The Israel-Hamas hostage deal talks were paused

The New York Times

Talks for a hostage deal and cease-fire between Israel and Hamas have paused — in part because of the ongoing fighting in Rafah, according to two people familiar with the negotiations.
Hamas is still willing to negotiate a deal but has largely stepped back from the table because of Israel’s operation in the city, the people said.
The people stressed that this does not mean talks have broken down completely.
But his departure without a deal in hand raises questions about how the ongoing fighting in Rafah will impact the talks in the coming days.
U.S. officials had been pushing to reach a deal before fighting intensified even more in Rafah — which now appears unlikely.
That deal called for the release of women and children hostages as well as elderly hostages and those who are in need of immediate medical care.
Hamas said recently it does not have 40 hostages that fit in that category, signaling that some may have died in captivity.
On Monday, Hamas announced that it had accepted a cease-fire deal, but Israel said the terms Hamas agreed to were far from meeting its demands and that the IDF would move forward with its operation in Rafah.


According to two persons familiar with the negotiations, talks between Israel and Hamas for a cease-fire and hostage agreement have stalled, partly due to the ongoing fighting in Rafah.

The sources claimed that although Hamas has mainly withdrawn from talks as a result of Israel’s operation in the city, it is still open to striking a deal. Both were given the right to remain anonymous so they could talk openly about the discussions.

The people stressed that this does not mean talks have broken down completely. Doha has received a message from Hamas indicating its willingness to continue talks. The U.S. s. has representatives in the area to take part in upcoming discussions, but all of the individuals who were a part of the recent negotiations have departed, they claimed.

After days of attempting to broker a deal that would establish a temporary cease-fire and permit the release of dozens of hostages from Gaza as well as possibly hundreds of Palestinian prisoners from Israel, CIA Director Bill Burns was returning to Washington on Thursday.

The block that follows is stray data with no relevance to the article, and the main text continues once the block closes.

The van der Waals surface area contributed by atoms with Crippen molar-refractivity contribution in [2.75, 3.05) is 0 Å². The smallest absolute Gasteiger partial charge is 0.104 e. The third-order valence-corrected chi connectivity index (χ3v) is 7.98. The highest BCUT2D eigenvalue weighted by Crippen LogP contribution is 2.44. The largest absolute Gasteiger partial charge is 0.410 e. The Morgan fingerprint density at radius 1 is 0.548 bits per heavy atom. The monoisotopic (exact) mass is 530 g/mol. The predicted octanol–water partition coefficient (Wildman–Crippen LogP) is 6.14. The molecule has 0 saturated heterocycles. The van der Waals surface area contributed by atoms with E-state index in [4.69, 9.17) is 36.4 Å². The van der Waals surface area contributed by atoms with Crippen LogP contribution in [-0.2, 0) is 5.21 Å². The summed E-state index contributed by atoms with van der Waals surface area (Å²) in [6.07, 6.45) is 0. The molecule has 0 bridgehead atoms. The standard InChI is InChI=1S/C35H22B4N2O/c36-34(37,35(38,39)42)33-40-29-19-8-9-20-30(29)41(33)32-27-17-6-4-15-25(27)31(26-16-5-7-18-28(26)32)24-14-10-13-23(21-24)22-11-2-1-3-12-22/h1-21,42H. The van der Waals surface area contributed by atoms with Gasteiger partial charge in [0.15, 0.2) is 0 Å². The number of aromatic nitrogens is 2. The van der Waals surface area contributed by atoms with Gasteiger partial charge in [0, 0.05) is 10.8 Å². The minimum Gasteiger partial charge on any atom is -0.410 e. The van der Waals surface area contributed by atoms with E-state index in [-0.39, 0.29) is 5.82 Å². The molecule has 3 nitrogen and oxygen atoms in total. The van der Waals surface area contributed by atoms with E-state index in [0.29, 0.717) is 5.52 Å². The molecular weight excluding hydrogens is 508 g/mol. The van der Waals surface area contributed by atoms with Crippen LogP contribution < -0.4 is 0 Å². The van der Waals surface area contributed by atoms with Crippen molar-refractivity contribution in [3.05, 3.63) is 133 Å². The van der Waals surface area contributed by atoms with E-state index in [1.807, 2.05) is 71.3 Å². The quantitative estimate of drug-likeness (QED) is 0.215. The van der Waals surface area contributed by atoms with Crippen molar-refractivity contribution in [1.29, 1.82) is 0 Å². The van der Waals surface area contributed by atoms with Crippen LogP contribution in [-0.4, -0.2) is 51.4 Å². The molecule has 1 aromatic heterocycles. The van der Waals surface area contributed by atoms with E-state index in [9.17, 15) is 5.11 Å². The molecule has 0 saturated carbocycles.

According to one of the people familiar with the negotiations, Burns was always expected to return to Washington at the end of this week. However, his leaving without a signed agreement begs the question of how the current fighting in Rafah will affect the negotiations in the days ahead.

John Kirby, the spokesperson for the National Security Council, informed reporters on Thursday that “his departure does not connote the end of the current round of negotiations.”. “We’re going to keep trying in the hopes that we could succeed in landing something. “.

It’s unclear when official negotiations between Burns and other top leaders will pick back up, especially since the fighting in Rafah doesn’t appear to be abating.

U. S. Authorities had been attempting to negotiate a settlement prior to further fighting in Rafah, but it now doesn’t seem likely.

Prior to this break, negotiators were having difficulty bringing disparate proposals from each side together.

At the end of April, Israel offered Hamas a revised agreement that called for the release of 900 Palestinian prisoners, 200 more than had been suggested in the previous plan. A crucial request from Hamas was fulfilled when Israel consented to permit Gazans to move to the enclave’s northern region.

The agreement stipulated the release of elderly captives, women, and children as well as those in urgent need of medical attention. The agreement called for the hostages to be freed in phases. Recently, Hamas declared that it does not have 40 hostages that meet that description, implying that some of them may have passed away while being held captive.

Secretary of State Antony Blinken referred to the proposal as “extraordinarily generous on the part of Israel” and urged Hamas to accept the agreement at a World Economic Forum event in Riyadh on April 29.

When Hamas declared on Monday that it had agreed to a cease-fire, Israel countered that the terms Hamas had agreed to fell well short of its demands and that the IDF would continue its operation in Rafah.

In an effort to potentially prolong the cease-fire, the Biden administration has been pressuring Israel and Hamas to accept a six-week cease-fire for several months.

The general parameters of the agreement, which called for Israel to free the Palestinian prisoners in exchange for Hamas supervising the release of numerous hostages, have been known for a while. Together, the parties decided to permit more aid to enter Gaza.

Nonetheless, there was months of back and forth between Israel and Hamas regarding the number of prisoners compared to hostages and the extent of Hamas’s northern access.

U. S. Up to four Americans may still be detained in Gaza, according to prior statements from officials. However, there aren’t many specifics about their situation. If hostages are released, it’s unclear if the remains of those who passed away while being detained in Gaza will be transferred outside the confines.

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